Sunday, September 18, 2005

Maris D. Hall, 1919-2005

My grampa died last week. He was a difficult man in a lot of ways, but nonetheless, well-loved. It was slightly amazing to see just how many people showed up to pay their respects. Family, of course, but also people he worked with, people who shared his interest in antique tractors, and even people from his time as a Boy Scout Leader.

The three people who spoke at his service pretty well captured the real Maris Hall. He was a talented manager, able to run the power system for a small city for years. An even more skilled engineer, whether working on the electrical system for a Navy ship, restoring a rusted hulk to a showpiece of a tractor show, or hammering raw iron into a functional piece of camping gear. A very intelligent man, he always had an answer to any question. Usually, it was the right one. He didn't handle disagreement all that well, though, especially from his own loved ones. For the last year before his death, he and his one surviving son barely spoke, because Dad disagreed with his new plan to bring the grandchildren in to pick over his possessions prior to his death, then auction the rest. He asked Dad to visit him to discuss the change, but the decision had already been made - Dad was supposed to approve of it, not dare to point out the problems involved. I suspect Dad is going to have trouble dealing with that over the next few years...

It's probably a good thing Grampa didn't ask our opinion. I went because he told us it was important to him, and despite my own misgivings...and all OUR past disagreements...if it was important to him, it was important to me. It sort of made me feel like a vulture circling him, but it WAS his idea. I didn't discuss it with my cousins, but I did notice the sorts of things they selected - small things, things of sentimental importance, nothing of real value, just like me. In fact, one of them flew in, obviously with no intent to take anything that wouldn't fit in an already-full suitcase. I am pretty sure they were there for the same reason as me - the Old Man called, and we came. That's sort of important to me. It was good to see my cousins again, and even better to see that apparent understanding between us.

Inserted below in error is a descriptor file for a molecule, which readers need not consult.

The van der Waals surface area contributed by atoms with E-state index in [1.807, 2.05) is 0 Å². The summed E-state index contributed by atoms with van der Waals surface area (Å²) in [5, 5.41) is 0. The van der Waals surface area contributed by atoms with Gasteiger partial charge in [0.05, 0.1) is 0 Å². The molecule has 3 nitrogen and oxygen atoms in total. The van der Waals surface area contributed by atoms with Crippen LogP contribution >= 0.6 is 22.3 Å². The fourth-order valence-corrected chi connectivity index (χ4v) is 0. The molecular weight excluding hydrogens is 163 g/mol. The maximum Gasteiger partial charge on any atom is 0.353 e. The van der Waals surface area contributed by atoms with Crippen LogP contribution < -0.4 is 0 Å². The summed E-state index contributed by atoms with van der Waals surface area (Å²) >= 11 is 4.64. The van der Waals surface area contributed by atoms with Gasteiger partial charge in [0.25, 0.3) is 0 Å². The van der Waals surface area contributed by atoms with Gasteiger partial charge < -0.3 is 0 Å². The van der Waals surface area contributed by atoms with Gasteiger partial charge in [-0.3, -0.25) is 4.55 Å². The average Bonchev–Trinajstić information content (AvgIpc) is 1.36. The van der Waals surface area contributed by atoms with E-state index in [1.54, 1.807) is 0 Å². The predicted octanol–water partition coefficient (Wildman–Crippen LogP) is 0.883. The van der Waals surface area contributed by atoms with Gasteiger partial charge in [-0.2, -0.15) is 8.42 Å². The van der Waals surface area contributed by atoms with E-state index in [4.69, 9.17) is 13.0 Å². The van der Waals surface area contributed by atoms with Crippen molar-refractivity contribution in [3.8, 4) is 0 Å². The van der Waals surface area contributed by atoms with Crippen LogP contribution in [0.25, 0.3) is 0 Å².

I still have a lot of unresolved feelings about my Grampa. He was a reactionary old conservative. We shared a bond through our military service, and I was proud beyond words to accept the flag symbolizing his service when it was removed from his coffin by fellow American Legionaires. But if he knew more details about my political views, he might very well have disowned me. He never really accepted my wife, even though she's made me a happy man for twenty years. But I've noticed over the last few years how many of my mannerisms and speech patterns are echoes of my father. This week it finally occurred to me to wonder how many of his traits are reflections of HIS father...and how many of mine I will pass down to my two boys. The Old Man is in me, and always will be, and it is somehow comforting to think that a little of him will continue to live on, even past my own death.

When I saw him in May, he seemed the same vital powerful man he had always been - maybe a little slower, and certainly a little more deaf, but still going strong. My dad tells me he was still that way practically up until two weeks ago, when he found he was sick. He lasted for a long time, then ended quickly and relatively painlessly. And I guess that's a good way to go. But I'll miss him. I love you, Grampa.

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